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Unformatted text preview: don, they observed a beggar, who was shivering with cold. Would it not be very praise-worthy, said the king, to give that poor man a warm coat in this severe season? It would, surely, replied the chancellor; and you do well, Sir, in thinking of such good actions. Then he shall have one presently, cried the king: And seizing the skirt of the chancellor’s coat, which was scarlet, and lined with ermine, began to pull it violently. The chancellor defended himself for some time; and they had both of them like to have tumbled off their horses PLL v5 (generated January 22, 2010) 214 http://oll.libertyfund.org/title/695 Online Library of Liberty: The History of England, vol. 1 in the street, when Becket, after a vehement struggle, let go his coat; which the king bestowed on the beggar, who, being ignorant of the quality of the persons, was not a little surprised at the present.x Becket, who, by his complaisance and good-humour, had rendered himself agreeable, and by his industry and abilities useful, to his master, appeared to him the fittest person for supplying the vacancy made by the death of Theobald. As he was well acquainted with the king’s intentionsy of retrenching, or rather confining within the ancient bounds, all ecclesiastical privileges, and always showed a ready disposition to comply with them,z Henry, who never expected any resistance from that quarter, immediately issued orders for electing him archbishop of Canterbury. But this resolution, which was taken contrary to the opinion of Matilda, and many of the ministers,a drew after it very unhappy consequences; and never prince of so great penetration, appeared, in the issue, to have so little understood the genius and character of his minister. No sooner was Becket installed in this high dignity, which rendered him for life the second person in the kingdom, with some pretensions of aspiring to be the first, than he totally altered his demeanor and conduct, and endeavoured to acquire the character of sanctity, of which his former busy and ostentatious course of life might, in the eyes of the people, have naturally bereaved him. Without consulting the king, he immediately returned into his hands the commission of chancellor; pretending, that he must thenceforth detach himself from secular affairs, and be solely employed in the exercise of his spiritual function, but in reality, that he might break off all connexions with Henry, and apprise him, that Becket, as primate of England, was now become entirely a new personage. He maintained, in his retinue and attendants alone, his ancient pomp and lustre, which was useful to strike the vulgar: In his own person he affected the greatest austerity, and most rigid mortification, which, he was sensible, would have an equal or a greater tendency to the same end. He wore sack-cloth next his skin, which, by his affected care to conceal it, was necessarily the more remarked by all the world: He changed it so seldom, that it was filled with dirt and vermin: His usual diet was bread; his drink water, which he even rendered farther...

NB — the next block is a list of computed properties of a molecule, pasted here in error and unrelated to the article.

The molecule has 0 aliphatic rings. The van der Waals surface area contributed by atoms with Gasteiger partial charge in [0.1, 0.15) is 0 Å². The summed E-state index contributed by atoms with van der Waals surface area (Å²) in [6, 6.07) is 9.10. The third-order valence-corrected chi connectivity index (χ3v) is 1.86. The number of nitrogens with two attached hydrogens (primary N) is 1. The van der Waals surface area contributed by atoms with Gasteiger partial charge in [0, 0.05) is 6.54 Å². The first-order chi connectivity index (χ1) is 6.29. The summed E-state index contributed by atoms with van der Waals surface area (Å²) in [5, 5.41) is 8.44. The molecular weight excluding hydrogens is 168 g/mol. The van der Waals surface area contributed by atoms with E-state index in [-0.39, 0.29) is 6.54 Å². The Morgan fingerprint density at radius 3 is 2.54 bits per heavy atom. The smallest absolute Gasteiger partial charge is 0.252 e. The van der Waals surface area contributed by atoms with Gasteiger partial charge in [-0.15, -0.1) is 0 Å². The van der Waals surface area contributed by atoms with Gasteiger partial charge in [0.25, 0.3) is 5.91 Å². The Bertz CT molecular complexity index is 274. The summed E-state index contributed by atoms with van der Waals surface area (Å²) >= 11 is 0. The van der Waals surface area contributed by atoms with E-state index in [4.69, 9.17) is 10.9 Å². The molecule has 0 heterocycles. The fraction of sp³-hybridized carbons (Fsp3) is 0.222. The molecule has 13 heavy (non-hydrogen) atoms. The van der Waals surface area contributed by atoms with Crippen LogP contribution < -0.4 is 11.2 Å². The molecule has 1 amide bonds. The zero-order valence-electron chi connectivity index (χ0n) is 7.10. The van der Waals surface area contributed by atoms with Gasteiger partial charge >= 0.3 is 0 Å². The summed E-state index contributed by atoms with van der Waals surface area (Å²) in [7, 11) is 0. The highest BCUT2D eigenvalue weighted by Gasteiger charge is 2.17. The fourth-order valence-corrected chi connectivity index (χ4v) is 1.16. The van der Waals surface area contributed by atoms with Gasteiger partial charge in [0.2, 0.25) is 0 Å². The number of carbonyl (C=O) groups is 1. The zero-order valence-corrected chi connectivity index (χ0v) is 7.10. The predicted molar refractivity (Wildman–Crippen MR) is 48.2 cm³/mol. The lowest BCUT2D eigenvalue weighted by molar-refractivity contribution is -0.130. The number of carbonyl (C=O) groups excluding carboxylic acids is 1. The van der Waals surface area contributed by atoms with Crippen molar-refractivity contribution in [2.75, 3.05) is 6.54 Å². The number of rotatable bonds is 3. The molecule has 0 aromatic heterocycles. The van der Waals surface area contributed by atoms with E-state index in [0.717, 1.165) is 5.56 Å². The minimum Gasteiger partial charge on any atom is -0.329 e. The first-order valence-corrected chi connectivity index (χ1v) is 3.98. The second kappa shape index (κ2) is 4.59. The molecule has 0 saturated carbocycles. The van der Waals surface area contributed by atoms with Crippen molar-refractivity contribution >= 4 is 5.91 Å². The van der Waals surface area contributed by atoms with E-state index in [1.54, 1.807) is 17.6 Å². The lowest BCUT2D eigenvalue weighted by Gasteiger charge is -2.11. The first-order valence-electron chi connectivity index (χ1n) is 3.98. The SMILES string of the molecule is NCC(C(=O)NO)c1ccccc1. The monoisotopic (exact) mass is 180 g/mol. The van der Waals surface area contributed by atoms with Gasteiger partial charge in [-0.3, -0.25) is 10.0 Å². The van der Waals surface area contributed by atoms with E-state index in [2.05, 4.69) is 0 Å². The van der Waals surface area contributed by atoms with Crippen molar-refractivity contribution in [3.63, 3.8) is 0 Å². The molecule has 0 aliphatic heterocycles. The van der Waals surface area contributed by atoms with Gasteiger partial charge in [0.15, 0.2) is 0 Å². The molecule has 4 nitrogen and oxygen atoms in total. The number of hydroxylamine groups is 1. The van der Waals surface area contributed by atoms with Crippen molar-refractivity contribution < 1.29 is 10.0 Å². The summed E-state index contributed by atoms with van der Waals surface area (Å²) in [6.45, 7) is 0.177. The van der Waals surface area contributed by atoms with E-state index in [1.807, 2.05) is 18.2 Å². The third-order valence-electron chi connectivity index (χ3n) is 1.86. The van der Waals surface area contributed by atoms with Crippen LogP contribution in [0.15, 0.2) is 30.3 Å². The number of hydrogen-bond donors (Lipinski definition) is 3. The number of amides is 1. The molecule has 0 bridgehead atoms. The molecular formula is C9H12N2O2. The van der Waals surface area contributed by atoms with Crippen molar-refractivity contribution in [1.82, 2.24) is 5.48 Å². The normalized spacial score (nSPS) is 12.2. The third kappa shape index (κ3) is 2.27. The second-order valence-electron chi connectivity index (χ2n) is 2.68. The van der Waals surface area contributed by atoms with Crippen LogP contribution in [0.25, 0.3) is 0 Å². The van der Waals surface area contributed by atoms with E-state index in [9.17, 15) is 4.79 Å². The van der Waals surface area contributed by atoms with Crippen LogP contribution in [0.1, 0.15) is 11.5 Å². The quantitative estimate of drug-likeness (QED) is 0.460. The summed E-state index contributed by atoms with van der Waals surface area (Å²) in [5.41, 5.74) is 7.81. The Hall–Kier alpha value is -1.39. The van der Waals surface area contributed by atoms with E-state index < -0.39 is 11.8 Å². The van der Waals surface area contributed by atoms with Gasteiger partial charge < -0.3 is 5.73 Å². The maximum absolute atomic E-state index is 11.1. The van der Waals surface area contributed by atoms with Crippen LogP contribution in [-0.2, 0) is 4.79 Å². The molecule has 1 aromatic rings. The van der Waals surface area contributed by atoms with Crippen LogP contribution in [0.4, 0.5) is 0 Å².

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- Spring '08